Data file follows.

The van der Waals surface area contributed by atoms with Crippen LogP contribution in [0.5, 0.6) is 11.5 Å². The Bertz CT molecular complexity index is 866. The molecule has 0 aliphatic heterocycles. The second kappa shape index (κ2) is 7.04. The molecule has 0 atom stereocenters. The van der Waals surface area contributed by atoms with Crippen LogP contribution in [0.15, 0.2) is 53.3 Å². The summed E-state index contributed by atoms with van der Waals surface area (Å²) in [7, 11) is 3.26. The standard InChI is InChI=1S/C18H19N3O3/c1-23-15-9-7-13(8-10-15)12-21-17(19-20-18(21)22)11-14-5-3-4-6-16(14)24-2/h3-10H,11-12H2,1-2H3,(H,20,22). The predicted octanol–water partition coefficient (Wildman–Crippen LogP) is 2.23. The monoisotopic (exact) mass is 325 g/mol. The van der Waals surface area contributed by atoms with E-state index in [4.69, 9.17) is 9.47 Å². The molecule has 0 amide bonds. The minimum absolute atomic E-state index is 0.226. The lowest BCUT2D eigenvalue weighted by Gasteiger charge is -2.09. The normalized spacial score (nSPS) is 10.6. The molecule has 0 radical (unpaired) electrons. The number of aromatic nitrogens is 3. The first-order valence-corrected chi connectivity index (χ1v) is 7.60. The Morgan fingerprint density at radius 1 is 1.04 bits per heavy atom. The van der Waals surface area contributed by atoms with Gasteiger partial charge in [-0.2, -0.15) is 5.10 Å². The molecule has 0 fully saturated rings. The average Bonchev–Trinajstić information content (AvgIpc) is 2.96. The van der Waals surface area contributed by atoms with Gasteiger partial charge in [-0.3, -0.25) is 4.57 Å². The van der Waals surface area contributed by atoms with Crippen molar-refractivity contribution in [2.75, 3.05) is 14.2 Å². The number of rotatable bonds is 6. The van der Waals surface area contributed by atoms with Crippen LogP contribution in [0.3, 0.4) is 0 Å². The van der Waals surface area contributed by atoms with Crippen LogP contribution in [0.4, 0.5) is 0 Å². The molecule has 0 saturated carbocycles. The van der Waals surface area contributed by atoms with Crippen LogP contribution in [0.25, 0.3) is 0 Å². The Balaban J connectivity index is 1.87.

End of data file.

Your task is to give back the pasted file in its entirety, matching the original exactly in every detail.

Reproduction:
The van der Waals surface area contributed by atoms with Crippen LogP contribution in [0.5, 0.6) is 11.5 Å². The Bertz CT molecular complexity index is 866. The molecule has 0 aliphatic heterocycles. The second kappa shape index (κ2) is 7.04. The molecule has 0 atom stereocenters. The van der Waals surface area contributed by atoms with Crippen LogP contribution in [0.15, 0.2) is 53.3 Å². The summed E-state index contributed by atoms with van der Waals surface area (Å²) in [7, 11) is 3.26. The standard InChI is InChI=1S/C18H19N3O3/c1-23-15-9-7-13(8-10-15)12-21-17(19-20-18(21)22)11-14-5-3-4-6-16(14)24-2/h3-10H,11-12H2,1-2H3,(H,20,22). The predicted octanol–water partition coefficient (Wildman–Crippen LogP) is 2.23. The monoisotopic (exact) mass is 325 g/mol. The van der Waals surface area contributed by atoms with E-state index in [4.69, 9.17) is 9.47 Å². The molecule has 0 amide bonds. The minimum absolute atomic E-state index is 0.226. The lowest BCUT2D eigenvalue weighted by Gasteiger charge is -2.09. The normalized spacial score (nSPS) is 10.6. The molecule has 0 radical (unpaired) electrons. The number of aromatic nitrogens is 3. The first-order valence-corrected chi connectivity index (χ1v) is 7.60. The Morgan fingerprint density at radius 1 is 1.04 bits per heavy atom. The van der Waals surface area contributed by atoms with Gasteiger partial charge in [-0.2, -0.15) is 5.10 Å². The molecule has 0 fully saturated rings. The average Bonchev–Trinajstić information content (AvgIpc) is 2.96. The van der Waals surface area contributed by atoms with Gasteiger partial charge in [-0.3, -0.25) is 4.57 Å². The van der Waals surface area contributed by atoms with Crippen molar-refractivity contribution in [2.75, 3.05) is 14.2 Å². The number of rotatable bonds is 6. The van der Waals surface area contributed by atoms with Crippen LogP contribution in [0.3, 0.4) is 0 Å². The van der Waals surface area contributed by atoms with Crippen LogP contribution in [0.4, 0.5) is 0 Å². The molecule has 0 saturated carbocycles. The van der Waals surface area contributed by atoms with Crippen LogP contribution in [0.25, 0.3) is 0 Å². The Balaban J connectivity index is 1.87.